Well I just graduated this past week. That was weird. Now I’m a real person with a real job and I’m renting a house and everything. Anyways, I wanted to take this opportunity to share with the incoming class some of the valuable insights that you may not get on tours (unless you were on one of my tours and asked good questions :P) in the hopes that you may find some of this stuff useful to remember!
Olin’s newly graduated Class of 2016!
It’s Not Just About Engineering.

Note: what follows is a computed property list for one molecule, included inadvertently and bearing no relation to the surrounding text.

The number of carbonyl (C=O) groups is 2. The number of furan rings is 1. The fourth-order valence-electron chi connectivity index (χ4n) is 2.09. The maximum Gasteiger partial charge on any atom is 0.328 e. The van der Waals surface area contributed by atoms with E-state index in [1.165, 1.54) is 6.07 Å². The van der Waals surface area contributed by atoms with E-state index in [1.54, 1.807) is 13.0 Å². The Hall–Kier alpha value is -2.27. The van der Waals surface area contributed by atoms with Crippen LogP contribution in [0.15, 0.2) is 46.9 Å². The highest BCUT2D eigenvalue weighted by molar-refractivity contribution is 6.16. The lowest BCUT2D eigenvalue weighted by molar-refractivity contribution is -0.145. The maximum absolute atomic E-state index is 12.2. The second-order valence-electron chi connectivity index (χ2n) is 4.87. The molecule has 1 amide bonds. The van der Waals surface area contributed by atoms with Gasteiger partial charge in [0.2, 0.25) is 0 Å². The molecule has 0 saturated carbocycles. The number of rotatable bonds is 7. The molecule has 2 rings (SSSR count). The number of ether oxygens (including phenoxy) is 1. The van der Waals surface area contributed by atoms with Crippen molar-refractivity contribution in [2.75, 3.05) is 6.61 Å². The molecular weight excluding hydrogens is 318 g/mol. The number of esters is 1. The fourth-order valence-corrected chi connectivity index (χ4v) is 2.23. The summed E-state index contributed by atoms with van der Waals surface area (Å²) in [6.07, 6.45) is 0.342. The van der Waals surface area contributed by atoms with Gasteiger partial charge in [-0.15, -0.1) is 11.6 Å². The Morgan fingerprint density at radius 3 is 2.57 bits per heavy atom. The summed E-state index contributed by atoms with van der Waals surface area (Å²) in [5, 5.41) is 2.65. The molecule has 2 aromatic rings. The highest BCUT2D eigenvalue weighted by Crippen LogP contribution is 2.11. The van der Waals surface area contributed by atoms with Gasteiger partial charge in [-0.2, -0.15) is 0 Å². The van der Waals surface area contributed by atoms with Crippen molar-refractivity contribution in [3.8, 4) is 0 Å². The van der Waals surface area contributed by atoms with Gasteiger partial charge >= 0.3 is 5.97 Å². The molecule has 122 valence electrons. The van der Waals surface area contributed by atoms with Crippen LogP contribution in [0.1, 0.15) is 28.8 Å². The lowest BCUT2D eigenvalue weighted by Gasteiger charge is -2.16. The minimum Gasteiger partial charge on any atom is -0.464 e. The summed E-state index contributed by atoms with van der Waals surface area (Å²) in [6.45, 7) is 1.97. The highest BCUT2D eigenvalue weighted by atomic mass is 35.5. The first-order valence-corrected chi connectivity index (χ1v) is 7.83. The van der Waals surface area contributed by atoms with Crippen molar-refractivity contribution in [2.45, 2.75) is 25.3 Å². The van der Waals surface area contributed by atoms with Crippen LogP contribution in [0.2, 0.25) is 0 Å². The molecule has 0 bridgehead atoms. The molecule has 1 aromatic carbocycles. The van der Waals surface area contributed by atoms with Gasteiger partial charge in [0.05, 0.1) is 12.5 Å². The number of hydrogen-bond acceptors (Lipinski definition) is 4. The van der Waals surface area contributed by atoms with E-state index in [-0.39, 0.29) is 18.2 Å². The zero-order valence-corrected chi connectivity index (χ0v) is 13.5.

When I was in high school, I had to make a choice between the orchestra and the robotics team, and I chose robotics. As a result, my musical side dwindled out of existence and I was perfectly happy continuing to build robots all the time, having forgotten my passion for music. I was perfectly content continuing to do that as I arrived at Olin: as engineering degrees are the only things Olin has to offer, it made sense. But that’s also pretty intimidating: it’s like you’re signing away your life to become an engineer and only an engineer. But here’s a secret: you’re not. Sure, we only have engineering majors. But what we teach in our classes is applicable everywhere, which really shows the power of real world problem solving. During the spring of my first year, a student had arranged some music and needed a fiddle player to record a certain part. I used to play the fiddle and told him I could maybe do it, so of course he immediately put my name down. Because of him, my musical passions came back full force, and I was soon singing in our a cappella group and arranging my own pieces. Olin doesn’t just support its students as engineers, but as people, too. Olin’s nature and resources give students an opportunity to do what they want with their education. Some of my classmates are going into mathematics, another is going into teaching, and one of my classmates is going into acting even though he has a robotics engineering degree. Olin isn’t just about the engineering. Find something you find meaningful, and use Olin’s resources to pursue that.